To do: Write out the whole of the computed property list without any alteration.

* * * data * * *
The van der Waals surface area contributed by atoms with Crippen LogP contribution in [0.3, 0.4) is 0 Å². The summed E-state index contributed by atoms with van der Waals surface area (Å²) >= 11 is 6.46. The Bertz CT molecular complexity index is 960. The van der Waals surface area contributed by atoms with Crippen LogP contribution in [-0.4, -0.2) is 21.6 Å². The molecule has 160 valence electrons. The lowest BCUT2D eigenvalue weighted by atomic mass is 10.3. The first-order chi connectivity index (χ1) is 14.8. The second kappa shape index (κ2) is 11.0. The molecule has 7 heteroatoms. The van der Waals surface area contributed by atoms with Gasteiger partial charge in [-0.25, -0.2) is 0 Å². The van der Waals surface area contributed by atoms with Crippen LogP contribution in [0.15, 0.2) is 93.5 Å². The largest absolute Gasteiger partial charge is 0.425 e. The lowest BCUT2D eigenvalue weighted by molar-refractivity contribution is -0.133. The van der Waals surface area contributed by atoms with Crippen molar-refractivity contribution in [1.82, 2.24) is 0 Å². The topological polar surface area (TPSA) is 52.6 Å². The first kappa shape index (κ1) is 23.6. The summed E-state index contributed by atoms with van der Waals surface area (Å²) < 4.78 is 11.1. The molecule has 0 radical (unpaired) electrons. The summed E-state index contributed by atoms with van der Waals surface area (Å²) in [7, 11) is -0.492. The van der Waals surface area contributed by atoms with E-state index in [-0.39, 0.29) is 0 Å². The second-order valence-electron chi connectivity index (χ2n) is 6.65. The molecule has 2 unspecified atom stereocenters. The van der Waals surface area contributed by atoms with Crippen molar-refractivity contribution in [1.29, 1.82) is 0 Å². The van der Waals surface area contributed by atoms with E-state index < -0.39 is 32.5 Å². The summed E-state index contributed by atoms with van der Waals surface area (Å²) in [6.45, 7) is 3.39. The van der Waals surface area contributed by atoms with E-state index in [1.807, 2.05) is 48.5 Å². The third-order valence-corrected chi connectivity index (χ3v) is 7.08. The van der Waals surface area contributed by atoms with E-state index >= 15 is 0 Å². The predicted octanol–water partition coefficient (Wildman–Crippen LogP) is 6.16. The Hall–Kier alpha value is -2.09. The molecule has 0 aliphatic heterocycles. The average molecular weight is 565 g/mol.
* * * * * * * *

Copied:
The van der Waals surface area contributed by atoms with Crippen LogP contribution in [0.3, 0.4) is 0 Å². The summed E-state index contributed by atoms with van der Waals surface area (Å²) >= 11 is 6.46. The Bertz CT molecular complexity index is 960. The van der Waals surface area contributed by atoms with Crippen LogP contribution in [-0.4, -0.2) is 21.6 Å². The molecule has 160 valence electrons. The lowest BCUT2D eigenvalue weighted by atomic mass is 10.3. The first-order chi connectivity index (χ1) is 14.8. The second kappa shape index (κ2) is 11.0. The molecule has 7 heteroatoms. The van der Waals surface area contributed by atoms with Gasteiger partial charge in [-0.25, -0.2) is 0 Å². The van der Waals surface area contributed by atoms with Crippen LogP contribution in [0.15, 0.2) is 93.5 Å². The largest absolute Gasteiger partial charge is 0.425 e. The lowest BCUT2D eigenvalue weighted by molar-refractivity contribution is -0.133. The van der Waals surface area contributed by atoms with Crippen molar-refractivity contribution in [1.82, 2.24) is 0 Å². The topological polar surface area (TPSA) is 52.6 Å². The first kappa shape index (κ1) is 23.6. The summed E-state index contributed by atoms with van der Waals surface area (Å²) < 4.78 is 11.1. The molecule has 0 radical (unpaired) electrons. The summed E-state index contributed by atoms with van der Waals surface area (Å²) in [7, 11) is -0.492. The van der Waals surface area contributed by atoms with E-state index in [-0.39, 0.29) is 0 Å². The second-order valence-electron chi connectivity index (χ2n) is 6.65. The molecule has 2 unspecified atom stereocenters. The van der Waals surface area contributed by atoms with Crippen molar-refractivity contribution in [1.29, 1.82) is 0 Å². The van der Waals surface area contributed by atoms with E-state index < -0.39 is 32.5 Å². The summed E-state index contributed by atoms with van der Waals surface area (Å²) in [6.45, 7) is 3.39. The van der Waals surface area contributed by atoms with E-state index in [1.807, 2.05) is 48.5 Å². The third-order valence-corrected chi connectivity index (χ3v) is 7.08. The van der Waals surface area contributed by atoms with E-state index >= 15 is 0 Å². The predicted octanol–water partition coefficient (Wildman–Crippen LogP) is 6.16. The Hall–Kier alpha value is -2.09. The molecule has 0 aliphatic heterocycles. The average molecular weight is 565 g/mol.